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8 Tips for Server Feet Problems

8 Tips for Server Feet Problems

Although Chef might think that the most important limbs you have to offer are your hands, as a server or bartender, you know that it’s your feet that really get the job done. 

But you also know the soreness, fatigue, and discomfort that can put your feet out of commission after a few shifts spent standing behind the bar, running food, or sprinting from table to table. 

Wondering what you can do to ease your sore feet, quiet your barking dogs, and make sure you have all your covers covered? Keep reading for eight tips to help prevent common server feet problems, from everyday aches and pains to calluses, corns, and infections. Here’s what every server should know.

#1 Find the Right Shoes

Avoiding foot pain starts with footwear. Perhaps the single best thing you can do to curb server feet problems is to find the right restaurant shoes for the job. You wouldn’t go hiking in a pair of flip-flops, so why would you show up for work in shoes that aren’t suited to the environment? 

When it comes to shoes for servers, the right shoes will: 

  • Fit correctly – Length, width, and the length of your arch are all important measurements when it comes to proper fit. Choosing the right size, matching the shoe to your foot shape, and having your feet measured are all ways to ensure that you find a pair that fits you properly.1 
  • Be supportive – The right work shoes give your feet support and protection from heel to toe. They should keep your arches lifted and your feet aligned while providing cushioning for your heels and the balls of your feet.2 A little shock absorption never hurts either.
  • Be slip-resistant – Slip-resistant work shoes and soles might not do much to influence your everyday pain, but they’re absolutely essential to reducing your risk of slips and falls that can injure your feet and cause long-term damage. Plus, they’re a required part of the uniform in most bars and restaurants.  
  • Finding the right shoes can also be the answer to avoiding some of the most common restaurant injuries

    Discover best-in-class sneakers from Snibbs. Shop now!

    #2 Never Underestimate the Power of Insoles

    Another part to consider when tackling foot pain is the powerful insole. You can improve the support and comfort of your work shoes by slipping in a quality set of orthotic insoles. Insoles are designed to cradle your foot and make up for support that most shoes lack. They can help combat server feet problems during your shift by:3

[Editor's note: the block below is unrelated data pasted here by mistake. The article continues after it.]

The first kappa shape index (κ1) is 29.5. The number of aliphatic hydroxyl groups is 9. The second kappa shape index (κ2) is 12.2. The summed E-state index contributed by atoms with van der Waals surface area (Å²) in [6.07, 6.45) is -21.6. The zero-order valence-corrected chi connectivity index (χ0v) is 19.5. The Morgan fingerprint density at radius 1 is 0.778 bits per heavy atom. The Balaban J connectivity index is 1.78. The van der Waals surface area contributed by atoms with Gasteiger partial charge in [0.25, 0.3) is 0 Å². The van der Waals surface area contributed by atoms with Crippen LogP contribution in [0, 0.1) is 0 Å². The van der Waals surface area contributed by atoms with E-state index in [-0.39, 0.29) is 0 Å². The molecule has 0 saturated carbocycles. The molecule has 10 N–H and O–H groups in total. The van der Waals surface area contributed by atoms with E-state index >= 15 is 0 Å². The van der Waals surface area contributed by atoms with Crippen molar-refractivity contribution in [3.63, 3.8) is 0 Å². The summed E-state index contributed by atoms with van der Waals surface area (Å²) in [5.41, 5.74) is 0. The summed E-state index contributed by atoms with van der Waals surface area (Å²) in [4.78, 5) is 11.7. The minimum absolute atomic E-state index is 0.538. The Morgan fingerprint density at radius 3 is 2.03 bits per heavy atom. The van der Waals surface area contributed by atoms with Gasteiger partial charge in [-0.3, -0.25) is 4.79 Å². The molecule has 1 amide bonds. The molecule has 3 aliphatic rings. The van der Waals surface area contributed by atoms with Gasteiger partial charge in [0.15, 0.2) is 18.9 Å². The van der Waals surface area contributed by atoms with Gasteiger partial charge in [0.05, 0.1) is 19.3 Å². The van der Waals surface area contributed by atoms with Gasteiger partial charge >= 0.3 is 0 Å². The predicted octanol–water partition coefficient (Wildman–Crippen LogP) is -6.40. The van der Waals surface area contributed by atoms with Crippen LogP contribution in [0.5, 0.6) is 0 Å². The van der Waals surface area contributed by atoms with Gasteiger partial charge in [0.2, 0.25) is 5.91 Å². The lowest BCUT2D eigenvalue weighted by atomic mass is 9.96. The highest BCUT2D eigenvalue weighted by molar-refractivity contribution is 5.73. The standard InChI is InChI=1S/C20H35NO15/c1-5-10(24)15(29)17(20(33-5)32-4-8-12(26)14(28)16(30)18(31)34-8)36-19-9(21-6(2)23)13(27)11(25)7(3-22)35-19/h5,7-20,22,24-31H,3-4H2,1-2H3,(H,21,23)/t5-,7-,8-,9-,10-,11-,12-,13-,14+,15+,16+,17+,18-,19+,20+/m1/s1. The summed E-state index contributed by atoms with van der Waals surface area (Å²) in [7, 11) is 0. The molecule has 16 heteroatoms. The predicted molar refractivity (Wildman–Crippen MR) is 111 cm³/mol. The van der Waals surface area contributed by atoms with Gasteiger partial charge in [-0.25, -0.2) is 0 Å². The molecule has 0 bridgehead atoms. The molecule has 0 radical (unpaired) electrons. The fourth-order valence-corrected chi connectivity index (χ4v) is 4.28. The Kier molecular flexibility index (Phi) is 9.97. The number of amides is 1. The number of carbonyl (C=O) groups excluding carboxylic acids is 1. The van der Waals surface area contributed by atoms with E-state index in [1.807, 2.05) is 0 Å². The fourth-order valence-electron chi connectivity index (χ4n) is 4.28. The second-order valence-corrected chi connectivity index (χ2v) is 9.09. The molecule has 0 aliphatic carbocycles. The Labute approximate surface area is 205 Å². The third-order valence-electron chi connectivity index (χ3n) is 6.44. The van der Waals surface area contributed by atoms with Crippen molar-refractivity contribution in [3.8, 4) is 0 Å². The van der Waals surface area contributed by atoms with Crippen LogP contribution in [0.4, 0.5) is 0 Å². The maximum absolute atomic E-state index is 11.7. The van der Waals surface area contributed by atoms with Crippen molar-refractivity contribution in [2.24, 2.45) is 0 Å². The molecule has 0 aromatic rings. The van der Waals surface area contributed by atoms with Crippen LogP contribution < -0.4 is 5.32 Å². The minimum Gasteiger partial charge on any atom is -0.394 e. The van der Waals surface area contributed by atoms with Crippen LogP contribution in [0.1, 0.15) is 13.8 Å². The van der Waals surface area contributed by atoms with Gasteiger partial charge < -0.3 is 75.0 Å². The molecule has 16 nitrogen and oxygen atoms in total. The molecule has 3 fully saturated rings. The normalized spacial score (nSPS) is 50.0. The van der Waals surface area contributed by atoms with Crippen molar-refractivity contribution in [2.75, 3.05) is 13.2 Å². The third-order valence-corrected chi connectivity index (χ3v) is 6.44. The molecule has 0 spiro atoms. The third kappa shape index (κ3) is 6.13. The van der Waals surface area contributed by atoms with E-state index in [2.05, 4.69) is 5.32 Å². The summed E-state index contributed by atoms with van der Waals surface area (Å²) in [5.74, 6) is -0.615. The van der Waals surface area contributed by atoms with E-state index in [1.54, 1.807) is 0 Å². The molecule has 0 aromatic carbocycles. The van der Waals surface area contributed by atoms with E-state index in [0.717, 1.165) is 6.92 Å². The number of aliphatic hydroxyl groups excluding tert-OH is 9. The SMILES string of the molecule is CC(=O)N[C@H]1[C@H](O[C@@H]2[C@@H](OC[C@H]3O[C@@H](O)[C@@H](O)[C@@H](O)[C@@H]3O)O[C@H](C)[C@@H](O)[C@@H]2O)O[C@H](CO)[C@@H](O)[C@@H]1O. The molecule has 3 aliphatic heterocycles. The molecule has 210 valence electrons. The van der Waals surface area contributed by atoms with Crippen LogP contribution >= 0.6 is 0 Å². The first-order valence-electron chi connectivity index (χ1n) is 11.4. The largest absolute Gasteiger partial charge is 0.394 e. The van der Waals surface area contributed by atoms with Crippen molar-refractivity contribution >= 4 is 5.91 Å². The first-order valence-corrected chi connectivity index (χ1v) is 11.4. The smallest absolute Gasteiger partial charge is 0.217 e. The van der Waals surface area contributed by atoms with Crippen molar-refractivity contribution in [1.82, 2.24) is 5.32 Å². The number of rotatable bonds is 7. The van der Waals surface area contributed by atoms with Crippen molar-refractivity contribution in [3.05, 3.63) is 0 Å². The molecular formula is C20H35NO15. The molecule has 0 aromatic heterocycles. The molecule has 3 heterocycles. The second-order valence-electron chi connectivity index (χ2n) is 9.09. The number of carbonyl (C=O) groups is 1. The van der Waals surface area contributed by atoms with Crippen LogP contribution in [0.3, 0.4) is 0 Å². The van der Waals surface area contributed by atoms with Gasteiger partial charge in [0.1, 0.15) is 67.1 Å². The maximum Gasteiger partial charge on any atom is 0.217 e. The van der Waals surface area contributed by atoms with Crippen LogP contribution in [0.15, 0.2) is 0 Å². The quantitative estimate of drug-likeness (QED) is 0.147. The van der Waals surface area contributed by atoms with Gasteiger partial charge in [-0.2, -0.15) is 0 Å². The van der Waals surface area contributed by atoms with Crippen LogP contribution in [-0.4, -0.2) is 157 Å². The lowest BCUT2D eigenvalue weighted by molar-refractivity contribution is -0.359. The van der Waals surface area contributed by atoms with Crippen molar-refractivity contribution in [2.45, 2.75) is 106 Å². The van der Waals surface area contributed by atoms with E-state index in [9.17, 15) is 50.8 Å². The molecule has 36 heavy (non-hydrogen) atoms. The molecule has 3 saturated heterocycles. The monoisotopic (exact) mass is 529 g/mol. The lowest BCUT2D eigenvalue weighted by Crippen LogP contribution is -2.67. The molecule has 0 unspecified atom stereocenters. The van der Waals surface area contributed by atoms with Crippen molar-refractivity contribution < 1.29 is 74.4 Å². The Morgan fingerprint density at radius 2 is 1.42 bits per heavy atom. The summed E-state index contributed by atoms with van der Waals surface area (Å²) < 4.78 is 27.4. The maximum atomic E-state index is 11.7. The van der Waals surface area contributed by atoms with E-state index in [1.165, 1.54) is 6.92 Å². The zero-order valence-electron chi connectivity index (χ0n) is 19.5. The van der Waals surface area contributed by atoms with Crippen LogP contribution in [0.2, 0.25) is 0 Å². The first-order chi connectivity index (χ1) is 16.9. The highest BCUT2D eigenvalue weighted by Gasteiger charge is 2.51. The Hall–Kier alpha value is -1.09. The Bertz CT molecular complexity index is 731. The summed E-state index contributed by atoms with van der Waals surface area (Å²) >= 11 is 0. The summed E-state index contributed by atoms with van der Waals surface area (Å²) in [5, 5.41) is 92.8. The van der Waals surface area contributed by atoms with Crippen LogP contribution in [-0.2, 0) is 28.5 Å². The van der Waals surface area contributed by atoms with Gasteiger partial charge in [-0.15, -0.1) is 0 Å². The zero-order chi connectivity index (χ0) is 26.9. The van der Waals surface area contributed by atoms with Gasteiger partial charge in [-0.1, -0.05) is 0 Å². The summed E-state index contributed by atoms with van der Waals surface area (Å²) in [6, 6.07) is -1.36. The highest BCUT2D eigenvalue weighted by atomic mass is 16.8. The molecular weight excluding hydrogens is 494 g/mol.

• Supporting your arches
    • Cushioning your heels
    • Fighting muscle fatigue 

    Insoles come in three different thicknesses, known as “volumes,” depending on how much lift they give to your arch.4 If you go the insert route, you’ll need to decide if you want high, medium, or low-volume inserts based on the desired amount of lift. 

    #3 Hygiene is Key

    One way to avoid common server feet problems, from athlete’s foot and fungal infections to blisters, bunions, and ingrown toenails, is to prioritize your foot hygiene. But even if you’re scrubbing them down each time you shower, you might not be doing enough to keep your feet as clean as they should be. 

    At the end of the day, proper foot care and hygiene is a three-pronged effort. It includes being diligent about: 

  • Foot cleanliness – Keeping your feet clean can cut back on irritation that leads to calluses, cracks, and blisters. Additionally, keep the skin moisturized but make sure your feet are dry before putting on socks and shoes to avoid odor, skin infections, and toenail fungus.5 
  • Shoe cleanliness – You wouldn’t put on dirty clothes after getting out of the shower, so why would you put filthy shoes on your clean feet? Keep your work shoes clean inside and out. Anti-odor powder can help alleviate noxious scents while a disinfectant spray can fight bacteria, germs, fungi, mold, and mildew.6
  • Sock cleanliness – By the end of your shift, your socks have become a repository for sweat, oils, and dead skin, so you should always opt for a clean pair before clocking in. 

  • #4 Be a Sock Star

    And speaking of socks...If you’re experiencing server feet problems, your socks could be to blame. There are many ways your sock game could be interfering with your foot health, from retaining moisture that facilitates bacterial and fungal growth to bulky fabrics that crowd your toes. 

    The solution? Start by choosing socks with the appropriate thickness. If they’re too thick, you can expect discomfort and extra sweating. On the other hand, blisters and sores from friction can occur if your socks aren’t thick enough

    Other sock-related waitress tips for sore feet include:

  • Moisture-wicking socks – Socks made from a moisture-wicking fabric keep your feet dry by leaching sweat and other moisture from your feet and redistributing it to the outer layer of the sock where it can evaporate. 
  • Compression socks – These tight-fighting compression socks put just enough pressure on your feet, ankles, and legs to increase blood flow. This helps reduce pain, swelling, and aches.7

  • #5 Treat Your Feet

    You already know that every long period of standing or walking can increase the chances of sore muscles and foot pain. While the right shoes and socks can help take care of your feet during your shift, you may need more. Showing them a little extra TLC between shifts can help relax and rejuvenate your feet. 

    You can create a foot care routine or pamper your feet by treating them to:  

  • Massages – A simple foot massage can help improve circulation in your feet, ease tension, and stimulate your muscles.8 
  • Foot spas – A relaxing soak in a foot spa can help restore your feet at the end of the work week or even a particularly wild shift. Warm, bubbling water revatilizes feet and soothes soreness.9 
  • Epsom salt soaks – Give your feet a bath by soaking them in Epsom salt and warm water. This can help reduce inflammation associated with pain and stiffness, treat fungal infections, and exfoliate and remove dead skin.10